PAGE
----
con·​note | \ kə-ˈnōt How to pronounce connote (audio) , kä-\
connoted; connoting

Definition of connote

transitive verb

1a : to convey in addition to exact explicit meaning all the misery that poverty connotes For her, the word "family" connotes love and comfort.
b : to imply as a logical connotation
2 : to be associated with or inseparable from as a consequence or concomitant the remorse so often connoted by guilt

Examples of connote in a Sentence

The word “childlike” connotes innocence. For her, the word “family” connotes love and comfort.

Recent Examples on the Web

The phrase usually connotes an onerous burden, an exhausted and overworked woman taxed with care for the young and the elderly at the same time. Nancy Shohet West,, "Notes from the sandwich generation," 4 July 2019 Like many new custom homes, the Dream House has an open floor plan that connotes family members hanging out and enjoying one another’s company. Roxanne Washington,, "2019 Lake County YMCA Dream House is ‘rustic modern farmhouse’ in Willoughby Hills; opens to tours June 29," 22 June 2019 There is also pleasure, often of an ironic sort, in calling someone by a name that connotes indelible connection. Jia Tolentino, The New Yorker, "Please, My Wife, She’s Very Online," 5 June 2019 The name of the school obviously connotes what some of the focus should be. Leslie Brody, WSJ, "As New School Year Looms, Chancellor Talks About Yeshivas, Specialized High Schools," 18 Aug. 2018 Her story is not inspiring or motivating for anyone — Lola (@lola_adewuya) July 11, 2018 Calling Kylie Jenner self-made connotes a sense of empowerment and a narrative that Jenner lifted herself up by her bootstraps. Alex Abad-santos, Vox, "The controversy over “Kylie Jenner, self-made billionaire,” explained," 13 July 2018 Northwell prefers not to call the Food as Health Center a pantry, concerned that the term might connote indigence. Lucette Lagnado, WSJ, "Take Two Aspirin—and a Serving of Kale," 22 Oct. 2018 Pete Golibersuch, Ro’s VP of design, says that when his team started working on Zero’s branding — which is distinct from Roman’s — their early prototypes were based on blue and white color schemes meant to connote fresh air. Eliza Brooke, Vox, "Two-thirds of US smokers say they want to quit. This company has a new idea for helping them.," 18 Sep. 2018 But nothing connotes freshness—and perhaps a vacation in the Italian countryside—quite like citrus. Jamie Rosen, Town & Country, "Spring's Citrus Fragrances: Eaux De Youth," 18 Apr. 2014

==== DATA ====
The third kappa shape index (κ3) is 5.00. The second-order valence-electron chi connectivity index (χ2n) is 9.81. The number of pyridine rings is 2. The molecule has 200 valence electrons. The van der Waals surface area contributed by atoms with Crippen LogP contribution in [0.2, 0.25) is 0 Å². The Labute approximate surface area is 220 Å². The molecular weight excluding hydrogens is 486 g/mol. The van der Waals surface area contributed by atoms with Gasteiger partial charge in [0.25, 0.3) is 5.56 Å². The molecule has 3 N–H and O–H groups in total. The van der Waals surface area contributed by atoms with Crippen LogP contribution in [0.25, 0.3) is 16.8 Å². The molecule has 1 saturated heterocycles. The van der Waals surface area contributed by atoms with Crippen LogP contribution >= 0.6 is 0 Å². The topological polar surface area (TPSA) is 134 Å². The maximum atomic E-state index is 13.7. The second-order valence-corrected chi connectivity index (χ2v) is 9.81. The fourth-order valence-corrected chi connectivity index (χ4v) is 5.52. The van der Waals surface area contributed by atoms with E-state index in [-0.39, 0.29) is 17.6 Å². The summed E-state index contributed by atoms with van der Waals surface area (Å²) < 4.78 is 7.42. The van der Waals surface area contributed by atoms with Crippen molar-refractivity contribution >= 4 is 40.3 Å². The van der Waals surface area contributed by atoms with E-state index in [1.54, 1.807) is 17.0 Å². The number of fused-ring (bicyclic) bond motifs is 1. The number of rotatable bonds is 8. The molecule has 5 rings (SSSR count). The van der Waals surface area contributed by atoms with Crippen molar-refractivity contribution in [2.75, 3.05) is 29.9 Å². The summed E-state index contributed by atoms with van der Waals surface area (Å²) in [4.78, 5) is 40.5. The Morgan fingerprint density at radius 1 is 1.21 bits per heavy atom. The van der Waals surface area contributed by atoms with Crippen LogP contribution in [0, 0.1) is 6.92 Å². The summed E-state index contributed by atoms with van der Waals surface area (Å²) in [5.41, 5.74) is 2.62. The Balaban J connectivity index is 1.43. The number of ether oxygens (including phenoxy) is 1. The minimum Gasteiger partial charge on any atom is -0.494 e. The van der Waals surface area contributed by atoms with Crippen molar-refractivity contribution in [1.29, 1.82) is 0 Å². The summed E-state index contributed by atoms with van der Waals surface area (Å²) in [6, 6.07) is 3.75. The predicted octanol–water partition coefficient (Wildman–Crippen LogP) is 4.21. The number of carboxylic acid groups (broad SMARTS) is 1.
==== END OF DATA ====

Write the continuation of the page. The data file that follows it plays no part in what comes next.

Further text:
These example sentences are selected automatically from various online news sources to reflect current usage of the word 'connote.' Views expressed in the examples do not represent the opinion of Merriam-Webster or its editors. Send us feedback.

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First Known Use of connote

1665, in the meaning defined at sense 2

History and Etymology for connote

Medieval Latin connotare, from Latin com- + notare to note

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Statistics for connote

Last Updated

18 Jul 2019

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The first known use of connote was in 1665

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English Language Learners Definition of connote

formal, of a word : to make you think about (something) in addition to the word's meaning

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More from Merriam-Webster on connote

Rhyming Dictionary: Words that rhyme with connote

Thesaurus: All synonyms and antonyms for connote

Spanish Central: Translation of connote

Nglish: Translation of connote for Spanish Speakers

Britannica English: Translation of connote for Arabic Speakers

Comments on connote

What made you want to look up connote? Please tell us where you read or heard it (including the quote, if possible).


appealing forcibly to the mind or reason

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